James “J.” Hughes identifies as a Buddhist, socialist and transhumanist atheist.080916_hughes_interfaithpreview

Hughes is also a sociologist and bioethicist who is the executive director of the Institute for Ethics and Emerging Technologies, a not-for-profit think tank organization that strives to establish ethical policies behind technological progress, especially regarding human enhancement.

At 2 p.m. Tuesday in the Hall of Philosophy, Hughes will give a lecture on the history of transhumanism and how the ideology behind human enhancement can be perceived from a religious perspective.

“If God gave us reason, he probably gave us a reason for reason,” Hughes said. “Very few Christians believe that science and technology as a whole are actually anti-God. They don’t think that God intended us never to invent medicines to cure diseases.”

Hughes said he believes human enhancement and genetic modification can be framed in a similar way: “as an attempt to improve on God’s work.”

Hughes grew up interested in both futurism and Buddhism, and in college he became passionate about the relationship between leftist politics and Buddhist studies. He later began working for a Buddhist development organization in Sri Lanka called Sarvodaya, and lived as an ordained Buddhist monk.

But it was later while living in Japan that Hughes became interested in bioethical policies. Japan was in the process of adopting the American-pioneered policy that it’s ethical to remove the organs of a medically brain-dead individual. Hughes connected that to the Theravada Buddhist concept of “self” and how difficult it is to define.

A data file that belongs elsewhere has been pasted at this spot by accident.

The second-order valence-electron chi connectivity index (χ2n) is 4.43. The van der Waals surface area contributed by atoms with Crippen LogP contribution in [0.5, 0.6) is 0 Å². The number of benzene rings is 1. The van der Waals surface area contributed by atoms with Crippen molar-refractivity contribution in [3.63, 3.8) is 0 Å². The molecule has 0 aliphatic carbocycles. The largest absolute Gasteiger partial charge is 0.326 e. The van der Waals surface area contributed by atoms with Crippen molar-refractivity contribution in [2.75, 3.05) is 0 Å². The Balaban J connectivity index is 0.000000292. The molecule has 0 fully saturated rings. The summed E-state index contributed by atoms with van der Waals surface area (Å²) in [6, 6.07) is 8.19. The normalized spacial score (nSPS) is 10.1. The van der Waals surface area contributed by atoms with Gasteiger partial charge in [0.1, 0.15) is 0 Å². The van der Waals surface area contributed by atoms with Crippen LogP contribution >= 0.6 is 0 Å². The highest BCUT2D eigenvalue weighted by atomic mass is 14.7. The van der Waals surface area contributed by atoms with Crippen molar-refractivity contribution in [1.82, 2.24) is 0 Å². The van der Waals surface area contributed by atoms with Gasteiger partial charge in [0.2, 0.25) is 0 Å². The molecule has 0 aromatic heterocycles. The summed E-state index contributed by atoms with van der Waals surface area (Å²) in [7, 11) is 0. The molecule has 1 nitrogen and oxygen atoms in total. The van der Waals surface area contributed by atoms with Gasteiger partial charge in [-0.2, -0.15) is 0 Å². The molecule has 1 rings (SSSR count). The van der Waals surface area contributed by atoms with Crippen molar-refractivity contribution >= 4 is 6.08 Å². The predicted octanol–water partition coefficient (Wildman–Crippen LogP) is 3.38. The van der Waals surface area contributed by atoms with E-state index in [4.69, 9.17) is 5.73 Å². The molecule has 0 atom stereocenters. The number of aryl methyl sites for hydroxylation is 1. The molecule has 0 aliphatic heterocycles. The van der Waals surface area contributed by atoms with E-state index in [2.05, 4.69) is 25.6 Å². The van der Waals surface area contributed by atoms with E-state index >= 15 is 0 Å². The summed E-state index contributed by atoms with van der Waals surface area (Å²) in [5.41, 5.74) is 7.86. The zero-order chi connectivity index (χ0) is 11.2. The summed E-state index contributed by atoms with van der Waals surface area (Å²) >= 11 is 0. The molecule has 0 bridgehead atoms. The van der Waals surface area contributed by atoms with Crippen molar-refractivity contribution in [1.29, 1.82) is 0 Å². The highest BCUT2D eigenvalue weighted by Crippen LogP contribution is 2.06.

“That seems to crystallize the connection between that kind of philosophical aspect of Buddhism about personhood and what personhood meant, and a public policy question in a really interesting way for me,” Hughes said. “So that was really the genesis of my interest in bioethics.”

While in graduate school, Hughes followed that new passion for politics and bioethics work, and established a more “techno-optimist orientation” that led him to transhumanism.

Hughes went on to work as the executive director of the largest global transhumanist organization: a non-profit named Humanity+, which was at that time called the World Transhumanist Association. But the organization’s large size caused it to attract people with a variety of political, religious and ideological orientations, many with which Hughes does not agree.

Rather than following bioconservative or libertarian philosophies, Hughes believes in “democratic transhumanism,” an ideology that stresses the importance that post-human technology is safe, available to everyone and respectful of individuals’ rights to their own bodies.

Hughes said infighting within Humanity+ led to staunch disagreements on transhumanism policies, which prompted him and other employees to create IEET.

“A group of us decided to start an organization that … will attempt to make a public policy intervention around those issues, and where we all agree there should be universal healthcare access [and] there should be Food and Drug Administration regulatory authority over these kinds of technologies,” Hughes said. “And as we began to think about the issues that we wanted to address, it expanded beyond just human enhancement.”

Hughes said IEET also addresses policies concerning topics such as global climate change, geo-engineering prospects and global catastrophic risk of asteroids and robots. The organization has also led conferences discussing the rights of non-human animals.

Hughes said infighting within Humanity+ led to staunch disagreements on transhumanism policies, which prompted him and other employees to create IEET.